Should We Follow Australia’s Vaping Ban?

Australia is to ban ‘recreational’ vaping as part of a major crackdown on what experts say is an “epidemic” among young people. Though vaping is often promoted as a safer alternative to smoking tobacco, health authorities are worried that its long-term affects are unknown, and that it it being marketed at a young age group.

Australia, which has strict anti-smoking laws, intends to restrict the sale of vapes to pharmacies, and introduce minimum quality standards. Vapes containing nicotine already require a prescription in Australia, but there is inconsistent regulation of the industry and a thriving black market.

Australian Health Minister Mark Butler says that vape products containing nicotine are creating a ”the products are creating a ‘new generation of nicotine addicts’ in Australia, where vapes, or e-cigarettes, have turned from an anti-smoking aid to a recreational drug among young people in cities. , .

“Just like they did with smoking… ‘Big Tobacco’ has taken another addictive product, wrapped it in shiny packaging and added sweet flavours to create a new generation of nicotine addicts,” said Mr Butler in a speech announcing reforms. “We have been duped”, he added.


E-cigarettes are considered safer than smoking tobacco because they do not contain the many harmful chemicals found in cigarettes, but health experts say that vaping is not free of risk, and that the long-term health implications of the chemicals found in vapes are not yet known.

In Australia, the government is taking the line that vaping is a public health threat, disproportionately affecting young people, many of whom were not smokers – research suggests that one in six Australians aged 14-17 years old has used e-cigarettes, and one in four people aged 18-24, while only one in 70 in middle age groups has tried vaping.

The Australian government is particularly concerned at the way e-cigarettes are being ‘deliberately targeted at kids and are readily available alongside lollies and chocolate bars’ in shops.

The Australian health minister said that the Federal government would work with State and Territory governments on potential penalties for possession of e-cigarettes unless they had been issued as a medical prescription.

Australia has some of the lowest levels of tobacco smoking in the advanced world, due to tough ani-smoking laws. The proposed new regulations would include a ban on all disposable vapes, and a crackdown on the import of non-prescription products, with prescriptions necessary for the vaping products that remain legal. it’s also proposed to have pharmaceutical-like packaging for vapes, with restrictions on flavours, colours, nicotine concentrations and other ingredients. “No more bubble-gum flavours, pink unicorns or vapes disguised as highlighter pens for kids to hide them in their pencil cases,” Mr Butler said.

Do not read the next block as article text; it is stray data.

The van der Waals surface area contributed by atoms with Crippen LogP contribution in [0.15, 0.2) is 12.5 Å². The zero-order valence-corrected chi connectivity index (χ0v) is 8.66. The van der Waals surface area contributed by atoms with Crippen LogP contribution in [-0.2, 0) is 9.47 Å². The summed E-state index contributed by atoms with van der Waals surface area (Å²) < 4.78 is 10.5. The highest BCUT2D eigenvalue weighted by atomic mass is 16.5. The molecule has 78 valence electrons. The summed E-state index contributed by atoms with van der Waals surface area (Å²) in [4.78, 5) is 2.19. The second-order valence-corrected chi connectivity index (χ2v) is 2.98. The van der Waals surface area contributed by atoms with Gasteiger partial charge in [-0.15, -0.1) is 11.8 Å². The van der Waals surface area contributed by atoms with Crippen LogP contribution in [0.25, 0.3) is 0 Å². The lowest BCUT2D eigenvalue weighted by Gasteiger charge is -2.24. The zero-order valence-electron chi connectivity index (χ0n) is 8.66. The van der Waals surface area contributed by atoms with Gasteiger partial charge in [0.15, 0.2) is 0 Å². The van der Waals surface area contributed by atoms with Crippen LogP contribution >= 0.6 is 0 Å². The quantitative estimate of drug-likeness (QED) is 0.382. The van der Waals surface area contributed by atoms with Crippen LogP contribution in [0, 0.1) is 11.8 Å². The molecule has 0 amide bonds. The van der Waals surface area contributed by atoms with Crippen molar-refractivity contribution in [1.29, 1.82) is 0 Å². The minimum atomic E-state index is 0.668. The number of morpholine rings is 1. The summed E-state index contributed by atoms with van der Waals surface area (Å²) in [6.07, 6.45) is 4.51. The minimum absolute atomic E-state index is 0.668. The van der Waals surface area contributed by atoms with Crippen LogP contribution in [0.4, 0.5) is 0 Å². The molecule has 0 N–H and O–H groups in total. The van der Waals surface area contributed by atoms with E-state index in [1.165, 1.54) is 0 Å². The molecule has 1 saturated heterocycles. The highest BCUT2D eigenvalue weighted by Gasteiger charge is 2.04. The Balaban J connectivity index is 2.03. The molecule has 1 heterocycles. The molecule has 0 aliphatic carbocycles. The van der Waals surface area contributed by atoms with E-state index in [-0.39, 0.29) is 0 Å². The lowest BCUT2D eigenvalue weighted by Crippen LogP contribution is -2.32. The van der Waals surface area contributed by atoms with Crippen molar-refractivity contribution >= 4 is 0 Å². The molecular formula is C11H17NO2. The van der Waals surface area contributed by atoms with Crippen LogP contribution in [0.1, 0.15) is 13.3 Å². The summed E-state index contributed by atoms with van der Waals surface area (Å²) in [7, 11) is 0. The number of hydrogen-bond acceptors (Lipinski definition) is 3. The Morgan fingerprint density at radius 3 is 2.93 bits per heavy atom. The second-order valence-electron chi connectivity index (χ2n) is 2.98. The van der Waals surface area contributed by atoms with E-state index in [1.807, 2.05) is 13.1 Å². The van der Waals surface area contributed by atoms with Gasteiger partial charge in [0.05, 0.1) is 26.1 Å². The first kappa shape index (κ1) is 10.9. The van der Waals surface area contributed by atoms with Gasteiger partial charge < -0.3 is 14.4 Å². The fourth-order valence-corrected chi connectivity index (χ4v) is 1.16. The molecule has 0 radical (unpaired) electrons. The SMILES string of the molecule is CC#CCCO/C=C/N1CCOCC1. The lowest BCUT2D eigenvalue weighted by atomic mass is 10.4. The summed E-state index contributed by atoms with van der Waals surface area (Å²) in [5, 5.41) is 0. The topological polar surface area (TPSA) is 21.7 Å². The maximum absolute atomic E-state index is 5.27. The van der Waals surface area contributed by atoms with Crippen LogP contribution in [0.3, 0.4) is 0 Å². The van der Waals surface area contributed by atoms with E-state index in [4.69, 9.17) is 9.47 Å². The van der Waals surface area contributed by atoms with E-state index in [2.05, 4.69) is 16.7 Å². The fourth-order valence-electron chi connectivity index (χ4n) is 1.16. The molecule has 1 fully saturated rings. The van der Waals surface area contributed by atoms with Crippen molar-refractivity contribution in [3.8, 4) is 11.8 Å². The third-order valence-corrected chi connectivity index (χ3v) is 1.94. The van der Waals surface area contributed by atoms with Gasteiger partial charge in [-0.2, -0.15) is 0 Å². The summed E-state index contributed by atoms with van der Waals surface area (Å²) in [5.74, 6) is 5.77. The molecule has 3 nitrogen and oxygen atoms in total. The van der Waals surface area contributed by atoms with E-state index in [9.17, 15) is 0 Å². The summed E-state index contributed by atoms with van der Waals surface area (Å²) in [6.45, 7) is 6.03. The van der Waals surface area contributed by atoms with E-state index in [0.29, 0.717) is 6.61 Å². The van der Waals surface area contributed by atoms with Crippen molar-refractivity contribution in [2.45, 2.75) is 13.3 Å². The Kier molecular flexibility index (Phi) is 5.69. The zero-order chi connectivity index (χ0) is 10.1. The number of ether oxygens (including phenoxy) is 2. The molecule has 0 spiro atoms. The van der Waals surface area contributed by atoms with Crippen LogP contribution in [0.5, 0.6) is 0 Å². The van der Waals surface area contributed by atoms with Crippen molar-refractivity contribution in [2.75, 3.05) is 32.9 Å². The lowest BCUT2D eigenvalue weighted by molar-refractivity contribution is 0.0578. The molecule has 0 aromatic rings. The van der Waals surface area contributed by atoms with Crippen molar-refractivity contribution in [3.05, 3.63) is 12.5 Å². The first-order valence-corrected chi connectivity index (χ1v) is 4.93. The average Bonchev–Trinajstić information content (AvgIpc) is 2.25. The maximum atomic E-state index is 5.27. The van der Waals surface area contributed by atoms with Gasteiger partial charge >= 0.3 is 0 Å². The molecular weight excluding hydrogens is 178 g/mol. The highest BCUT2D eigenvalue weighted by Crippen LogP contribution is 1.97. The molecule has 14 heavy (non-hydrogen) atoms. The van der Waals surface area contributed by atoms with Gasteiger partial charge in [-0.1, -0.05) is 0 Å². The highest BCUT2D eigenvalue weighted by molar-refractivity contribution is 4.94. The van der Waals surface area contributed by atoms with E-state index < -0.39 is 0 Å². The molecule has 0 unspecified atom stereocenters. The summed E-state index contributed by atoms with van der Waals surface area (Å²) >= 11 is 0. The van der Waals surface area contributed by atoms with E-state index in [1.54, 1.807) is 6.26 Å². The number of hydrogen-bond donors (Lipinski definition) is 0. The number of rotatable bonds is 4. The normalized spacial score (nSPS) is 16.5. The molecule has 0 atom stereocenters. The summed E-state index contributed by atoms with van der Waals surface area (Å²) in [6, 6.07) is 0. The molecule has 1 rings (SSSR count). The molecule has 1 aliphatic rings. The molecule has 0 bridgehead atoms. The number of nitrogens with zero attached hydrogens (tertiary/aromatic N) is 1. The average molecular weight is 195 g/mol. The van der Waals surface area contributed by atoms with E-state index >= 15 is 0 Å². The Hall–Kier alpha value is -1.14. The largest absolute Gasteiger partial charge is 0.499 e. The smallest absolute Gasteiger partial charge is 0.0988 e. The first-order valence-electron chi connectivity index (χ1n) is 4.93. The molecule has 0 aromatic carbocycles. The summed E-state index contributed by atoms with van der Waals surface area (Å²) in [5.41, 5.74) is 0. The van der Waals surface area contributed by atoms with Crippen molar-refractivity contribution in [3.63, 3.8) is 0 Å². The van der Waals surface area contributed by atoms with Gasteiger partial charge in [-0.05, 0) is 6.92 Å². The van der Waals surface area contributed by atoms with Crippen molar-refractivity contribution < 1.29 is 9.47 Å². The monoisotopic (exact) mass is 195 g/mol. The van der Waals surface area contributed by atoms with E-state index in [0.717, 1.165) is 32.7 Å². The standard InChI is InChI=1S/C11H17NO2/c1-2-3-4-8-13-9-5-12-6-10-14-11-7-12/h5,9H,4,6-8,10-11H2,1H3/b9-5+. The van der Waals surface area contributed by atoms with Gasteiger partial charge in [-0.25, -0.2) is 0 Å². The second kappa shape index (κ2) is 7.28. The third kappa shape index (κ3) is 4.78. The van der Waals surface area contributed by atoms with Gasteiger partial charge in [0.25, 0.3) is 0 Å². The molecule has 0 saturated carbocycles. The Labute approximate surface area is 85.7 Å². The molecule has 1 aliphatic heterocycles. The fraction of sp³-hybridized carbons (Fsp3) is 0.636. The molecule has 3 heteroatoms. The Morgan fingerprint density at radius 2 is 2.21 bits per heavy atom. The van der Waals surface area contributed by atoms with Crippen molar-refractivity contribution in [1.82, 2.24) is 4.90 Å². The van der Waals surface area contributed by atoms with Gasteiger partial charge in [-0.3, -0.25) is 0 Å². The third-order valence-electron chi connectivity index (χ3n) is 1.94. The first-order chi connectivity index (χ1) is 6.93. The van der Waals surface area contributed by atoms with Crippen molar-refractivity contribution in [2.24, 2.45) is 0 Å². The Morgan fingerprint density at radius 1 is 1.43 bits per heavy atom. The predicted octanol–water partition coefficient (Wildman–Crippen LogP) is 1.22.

However he said the government will also make it easier for people to get a prescription for “legitimate therapeutic use”.


Some other countries, including Singapore and Thailand, have also banned vaping, and Australia’s medicines regulator, the Therapeutic Goods Administration, has been recommending reform, while The Cancer Council said that the proposed changes could “reverse the e-cigarette epidemic and prevent history repeating itself for a new generation of Australians”.

No timeline for the proposed regulations has been announced.

In the UK, to tackle the rapidly growing popularity among children and young people, Action on Smoking and Health (ASH) is calling on Jeremy Hunt, the chancellor, to set out a £4 excise tax on single disposable vapes on top of the usual £4.99 price.

The Local Government Association (LGA) is also requesting action, urging ministers to tighten regulation on the display and marketing of vaping products to match tobacco.

There is also a petition to ban the sale of disposable vapes, but this is largely due to their effect on the environment.

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